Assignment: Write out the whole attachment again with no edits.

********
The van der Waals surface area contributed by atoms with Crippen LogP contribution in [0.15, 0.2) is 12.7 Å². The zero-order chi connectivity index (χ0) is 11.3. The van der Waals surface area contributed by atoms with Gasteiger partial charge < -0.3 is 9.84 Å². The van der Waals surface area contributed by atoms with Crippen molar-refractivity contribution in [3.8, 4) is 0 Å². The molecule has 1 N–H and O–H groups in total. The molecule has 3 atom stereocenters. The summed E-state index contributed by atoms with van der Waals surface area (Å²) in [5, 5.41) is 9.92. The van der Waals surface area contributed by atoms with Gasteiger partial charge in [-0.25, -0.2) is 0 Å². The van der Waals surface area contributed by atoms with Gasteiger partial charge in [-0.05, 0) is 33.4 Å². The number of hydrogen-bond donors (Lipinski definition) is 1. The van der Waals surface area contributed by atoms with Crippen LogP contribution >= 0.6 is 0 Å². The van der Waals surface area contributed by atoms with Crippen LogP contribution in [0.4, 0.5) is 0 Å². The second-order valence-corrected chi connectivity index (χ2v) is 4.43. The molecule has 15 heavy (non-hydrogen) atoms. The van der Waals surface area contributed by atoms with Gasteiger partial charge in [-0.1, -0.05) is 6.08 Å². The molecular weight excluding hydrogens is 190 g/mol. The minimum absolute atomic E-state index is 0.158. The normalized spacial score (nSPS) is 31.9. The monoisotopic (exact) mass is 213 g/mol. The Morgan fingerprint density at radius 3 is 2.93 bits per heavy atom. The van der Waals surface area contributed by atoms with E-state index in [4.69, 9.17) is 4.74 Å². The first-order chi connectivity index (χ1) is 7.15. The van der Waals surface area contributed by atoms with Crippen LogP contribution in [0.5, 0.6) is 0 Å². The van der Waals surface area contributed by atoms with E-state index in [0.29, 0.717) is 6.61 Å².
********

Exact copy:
The van der Waals surface area contributed by atoms with Crippen LogP contribution in [0.15, 0.2) is 12.7 Å². The zero-order chi connectivity index (χ0) is 11.3. The van der Waals surface area contributed by atoms with Gasteiger partial charge < -0.3 is 9.84 Å². The van der Waals surface area contributed by atoms with Crippen molar-refractivity contribution in [3.8, 4) is 0 Å². The molecule has 1 N–H and O–H groups in total. The molecule has 3 atom stereocenters. The summed E-state index contributed by atoms with van der Waals surface area (Å²) in [5, 5.41) is 9.92. The van der Waals surface area contributed by atoms with Gasteiger partial charge in [-0.25, -0.2) is 0 Å². The van der Waals surface area contributed by atoms with Gasteiger partial charge in [-0.05, 0) is 33.4 Å². The number of hydrogen-bond donors (Lipinski definition) is 1. The van der Waals surface area contributed by atoms with Crippen LogP contribution >= 0.6 is 0 Å². The van der Waals surface area contributed by atoms with Crippen LogP contribution in [0.4, 0.5) is 0 Å². The second-order valence-corrected chi connectivity index (χ2v) is 4.43. The molecule has 15 heavy (non-hydrogen) atoms. The van der Waals surface area contributed by atoms with Gasteiger partial charge in [-0.1, -0.05) is 6.08 Å². The molecular weight excluding hydrogens is 190 g/mol. The minimum absolute atomic E-state index is 0.158. The normalized spacial score (nSPS) is 31.9. The monoisotopic (exact) mass is 213 g/mol. The Morgan fingerprint density at radius 3 is 2.93 bits per heavy atom. The van der Waals surface area contributed by atoms with E-state index in [4.69, 9.17) is 4.74 Å². The first-order chi connectivity index (χ1) is 7.15. The van der Waals surface area contributed by atoms with Crippen LogP contribution in [0.5, 0.6) is 0 Å². The van der Waals surface area contributed by atoms with E-state index in [0.29, 0.717) is 6.61 Å².